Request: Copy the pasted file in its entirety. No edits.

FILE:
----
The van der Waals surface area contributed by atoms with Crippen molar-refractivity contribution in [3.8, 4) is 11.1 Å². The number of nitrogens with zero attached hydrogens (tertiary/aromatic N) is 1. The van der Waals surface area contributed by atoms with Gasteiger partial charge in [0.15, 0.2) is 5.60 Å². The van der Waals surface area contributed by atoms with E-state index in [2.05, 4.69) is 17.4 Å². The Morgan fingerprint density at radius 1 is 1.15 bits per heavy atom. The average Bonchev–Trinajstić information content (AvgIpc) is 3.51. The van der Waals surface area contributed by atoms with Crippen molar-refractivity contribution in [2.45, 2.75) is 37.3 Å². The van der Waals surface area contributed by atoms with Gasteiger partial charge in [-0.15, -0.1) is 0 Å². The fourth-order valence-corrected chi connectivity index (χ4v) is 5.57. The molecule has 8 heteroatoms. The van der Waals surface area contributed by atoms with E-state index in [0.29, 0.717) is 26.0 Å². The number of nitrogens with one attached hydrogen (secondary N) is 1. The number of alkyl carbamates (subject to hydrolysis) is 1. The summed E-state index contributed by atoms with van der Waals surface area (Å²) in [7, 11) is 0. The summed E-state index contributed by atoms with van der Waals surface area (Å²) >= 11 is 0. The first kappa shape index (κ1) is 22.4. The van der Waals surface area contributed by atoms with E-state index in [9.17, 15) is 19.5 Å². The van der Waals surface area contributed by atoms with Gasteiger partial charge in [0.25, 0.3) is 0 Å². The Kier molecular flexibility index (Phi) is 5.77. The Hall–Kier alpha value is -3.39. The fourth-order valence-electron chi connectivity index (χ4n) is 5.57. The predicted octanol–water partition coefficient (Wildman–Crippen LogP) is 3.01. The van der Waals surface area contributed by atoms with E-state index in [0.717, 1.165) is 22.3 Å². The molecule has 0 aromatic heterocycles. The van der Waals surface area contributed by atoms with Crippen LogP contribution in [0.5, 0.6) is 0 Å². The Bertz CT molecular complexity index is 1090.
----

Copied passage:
The van der Waals surface area contributed by atoms with Crippen molar-refractivity contribution in [3.8, 4) is 11.1 Å². The number of nitrogens with zero attached hydrogens (tertiary/aromatic N) is 1. The van der Waals surface area contributed by atoms with Gasteiger partial charge in [0.15, 0.2) is 5.60 Å². The van der Waals surface area contributed by atoms with E-state index in [2.05, 4.69) is 17.4 Å². The Morgan fingerprint density at radius 1 is 1.15 bits per heavy atom. The average Bonchev–Trinajstić information content (AvgIpc) is 3.51. The van der Waals surface area contributed by atoms with Crippen molar-refractivity contribution in [2.45, 2.75) is 37.3 Å². The van der Waals surface area contributed by atoms with Gasteiger partial charge in [-0.15, -0.1) is 0 Å². The fourth-order valence-corrected chi connectivity index (χ4v) is 5.57. The molecule has 8 heteroatoms. The van der Waals surface area contributed by atoms with E-state index in [0.29, 0.717) is 26.0 Å². The number of nitrogens with one attached hydrogen (secondary N) is 1. The number of alkyl carbamates (subject to hydrolysis) is 1. The summed E-state index contributed by atoms with van der Waals surface area (Å²) in [7, 11) is 0. The summed E-state index contributed by atoms with van der Waals surface area (Å²) >= 11 is 0. The first kappa shape index (κ1) is 22.4. The van der Waals surface area contributed by atoms with E-state index in [9.17, 15) is 19.5 Å². The van der Waals surface area contributed by atoms with Gasteiger partial charge in [0.25, 0.3) is 0 Å². The Kier molecular flexibility index (Phi) is 5.77. The Hall–Kier alpha value is -3.39. The fourth-order valence-electron chi connectivity index (χ4n) is 5.57. The predicted octanol–water partition coefficient (Wildman–Crippen LogP) is 3.01. The van der Waals surface area contributed by atoms with E-state index in [0.717, 1.165) is 22.3 Å². The molecule has 0 aromatic heterocycles. The van der Waals surface area contributed by atoms with Crippen LogP contribution in [0.5, 0.6) is 0 Å². The Bertz CT molecular complexity index is 1090.